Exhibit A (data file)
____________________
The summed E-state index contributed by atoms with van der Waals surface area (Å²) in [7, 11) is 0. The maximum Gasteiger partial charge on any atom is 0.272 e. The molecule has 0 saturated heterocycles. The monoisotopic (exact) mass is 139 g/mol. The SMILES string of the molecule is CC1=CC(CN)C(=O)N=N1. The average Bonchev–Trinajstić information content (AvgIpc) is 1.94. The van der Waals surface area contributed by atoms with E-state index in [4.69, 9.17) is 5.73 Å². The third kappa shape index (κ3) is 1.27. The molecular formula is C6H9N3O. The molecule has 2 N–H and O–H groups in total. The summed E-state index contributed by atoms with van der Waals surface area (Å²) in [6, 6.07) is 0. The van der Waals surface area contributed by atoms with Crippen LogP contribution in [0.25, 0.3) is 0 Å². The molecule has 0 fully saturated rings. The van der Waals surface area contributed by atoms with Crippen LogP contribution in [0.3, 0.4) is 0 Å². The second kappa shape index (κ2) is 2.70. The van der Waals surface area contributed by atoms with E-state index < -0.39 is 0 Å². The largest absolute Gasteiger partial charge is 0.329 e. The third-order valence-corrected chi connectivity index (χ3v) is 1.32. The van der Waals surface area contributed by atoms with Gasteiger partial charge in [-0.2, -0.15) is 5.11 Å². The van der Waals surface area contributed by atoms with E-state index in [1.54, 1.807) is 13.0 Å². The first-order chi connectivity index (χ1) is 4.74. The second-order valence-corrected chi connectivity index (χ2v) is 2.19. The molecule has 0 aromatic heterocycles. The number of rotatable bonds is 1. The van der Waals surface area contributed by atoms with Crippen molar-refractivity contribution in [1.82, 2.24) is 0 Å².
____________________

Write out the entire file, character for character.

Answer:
The summed E-state index contributed by atoms with van der Waals surface area (Å²) in [7, 11) is 0. The maximum Gasteiger partial charge on any atom is 0.272 e. The molecule has 0 saturated heterocycles. The monoisotopic (exact) mass is 139 g/mol. The SMILES string of the molecule is CC1=CC(CN)C(=O)N=N1. The average Bonchev–Trinajstić information content (AvgIpc) is 1.94. The van der Waals surface area contributed by atoms with E-state index in [4.69, 9.17) is 5.73 Å². The third kappa shape index (κ3) is 1.27. The molecular formula is C6H9N3O. The molecule has 2 N–H and O–H groups in total. The summed E-state index contributed by atoms with van der Waals surface area (Å²) in [6, 6.07) is 0. The van der Waals surface area contributed by atoms with Crippen LogP contribution in [0.25, 0.3) is 0 Å². The molecule has 0 fully saturated rings. The van der Waals surface area contributed by atoms with Crippen LogP contribution in [0.3, 0.4) is 0 Å². The second kappa shape index (κ2) is 2.70. The van der Waals surface area contributed by atoms with E-state index < -0.39 is 0 Å². The largest absolute Gasteiger partial charge is 0.329 e. The third-order valence-corrected chi connectivity index (χ3v) is 1.32. The van der Waals surface area contributed by atoms with Gasteiger partial charge in [-0.2, -0.15) is 5.11 Å². The van der Waals surface area contributed by atoms with E-state index in [1.54, 1.807) is 13.0 Å². The first-order chi connectivity index (χ1) is 4.74. The second-order valence-corrected chi connectivity index (χ2v) is 2.19. The molecule has 0 aromatic heterocycles. The number of rotatable bonds is 1. The van der Waals surface area contributed by atoms with Crippen molar-refractivity contribution in [1.82, 2.24) is 0 Å².